So, here is journalism’s most profound lexical conundrum of the digital age. Could it be that the Internet, by undermining established business models of journalism, and simultaneously facilitating self-publication on an unprecedented scale, is radically re-defining our understanding of what ‘journalist’ is or even portending, in some sense, the death of journalism?

Is someone who publishes a news blog from their living room, such as my friend and colleague Dave Harte, a journalist or not? Dave and I are part of a research group trying to think some of this through with regard to areas of civic life beyond journalism. How do journalism’s traditional definitions apply to the activist tweeting pictures from Tahrir Square or to the community group campaigning for a better high street? To be a ‘real’ journalist, do you have to be paid for your work? And if you are paid, should you, or even must you, embrace a code of professional ethics?

My trusted, if decidedly analogue Shorter Oxford English Dictionary (1987) tells me that journalism is: “the occupation or profession of a journalist.” But journalists, especially British ones, have luxuriated over the years in debating whether they are willing to be considered members of a profession, given that professional status in other occupations, such as medicine or law, involves codes of practice and consequent penalties for their breach which extend to loss of the right to practice. This sanction, in the view of many journalists, myself included, implies an unacceptable threat to freedom of expression and so the freedom of the news media in a democratic society. It invokes the notion of a ‘licensed’ press, of the sort which exists in non-democratic societies.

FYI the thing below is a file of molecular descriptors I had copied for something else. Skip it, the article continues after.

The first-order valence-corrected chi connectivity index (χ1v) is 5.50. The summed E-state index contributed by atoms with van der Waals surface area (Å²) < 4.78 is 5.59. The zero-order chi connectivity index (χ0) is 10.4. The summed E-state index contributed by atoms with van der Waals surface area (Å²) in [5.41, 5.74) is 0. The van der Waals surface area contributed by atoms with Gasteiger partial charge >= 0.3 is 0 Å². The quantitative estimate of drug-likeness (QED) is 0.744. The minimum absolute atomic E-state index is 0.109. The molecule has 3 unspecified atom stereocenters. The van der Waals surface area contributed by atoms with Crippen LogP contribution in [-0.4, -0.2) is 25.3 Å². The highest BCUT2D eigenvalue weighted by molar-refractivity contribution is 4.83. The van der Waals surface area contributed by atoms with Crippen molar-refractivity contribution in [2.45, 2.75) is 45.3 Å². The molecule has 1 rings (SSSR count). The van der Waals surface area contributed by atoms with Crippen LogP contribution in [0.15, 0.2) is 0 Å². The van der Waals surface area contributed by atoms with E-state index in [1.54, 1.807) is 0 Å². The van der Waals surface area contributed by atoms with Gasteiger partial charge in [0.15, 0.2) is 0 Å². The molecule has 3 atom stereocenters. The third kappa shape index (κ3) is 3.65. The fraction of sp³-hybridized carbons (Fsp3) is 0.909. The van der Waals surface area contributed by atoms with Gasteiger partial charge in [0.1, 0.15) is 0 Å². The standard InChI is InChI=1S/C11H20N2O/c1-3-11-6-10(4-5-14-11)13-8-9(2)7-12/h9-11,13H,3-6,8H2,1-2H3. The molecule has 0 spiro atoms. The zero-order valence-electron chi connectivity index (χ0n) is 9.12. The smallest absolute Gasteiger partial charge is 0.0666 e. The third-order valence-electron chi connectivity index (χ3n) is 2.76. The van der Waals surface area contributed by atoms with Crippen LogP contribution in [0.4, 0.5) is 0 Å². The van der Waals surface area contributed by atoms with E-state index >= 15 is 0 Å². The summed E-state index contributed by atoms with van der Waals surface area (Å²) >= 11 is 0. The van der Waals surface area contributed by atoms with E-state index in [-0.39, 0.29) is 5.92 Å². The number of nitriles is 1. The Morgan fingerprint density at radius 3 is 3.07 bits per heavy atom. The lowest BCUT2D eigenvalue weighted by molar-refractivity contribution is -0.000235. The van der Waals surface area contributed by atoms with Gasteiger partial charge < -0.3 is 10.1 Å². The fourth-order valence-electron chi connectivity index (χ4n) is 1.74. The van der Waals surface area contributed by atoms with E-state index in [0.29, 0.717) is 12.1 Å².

In truth, we are on a journey of uncertain destination, to discover whether what Yochai Benkler has called “the networked public sphere” will incorporate and extend what, for the last 200 years or so, we have thought of as “journalism”. Or will this new information system, sometimes called the ‘fifth estate’, simply overwhelm the ‘fourth estate’ of the press and kill off professional journalists, including those who don’t like the concept of a profession?

A survey of UK journalists in which I was recently involved sought to establish, among other things, whether the number of people who think of themselves as journalists has gone up or down in the last ten years. It concluded that the number hasn’t changed that much (at roughly 60,000) but that an increasing number of journalists today enjoy other forms of paid employment, such as working in universities (“hackademics”), marketing, speech-writing and activities in many other branches of growing communications industries.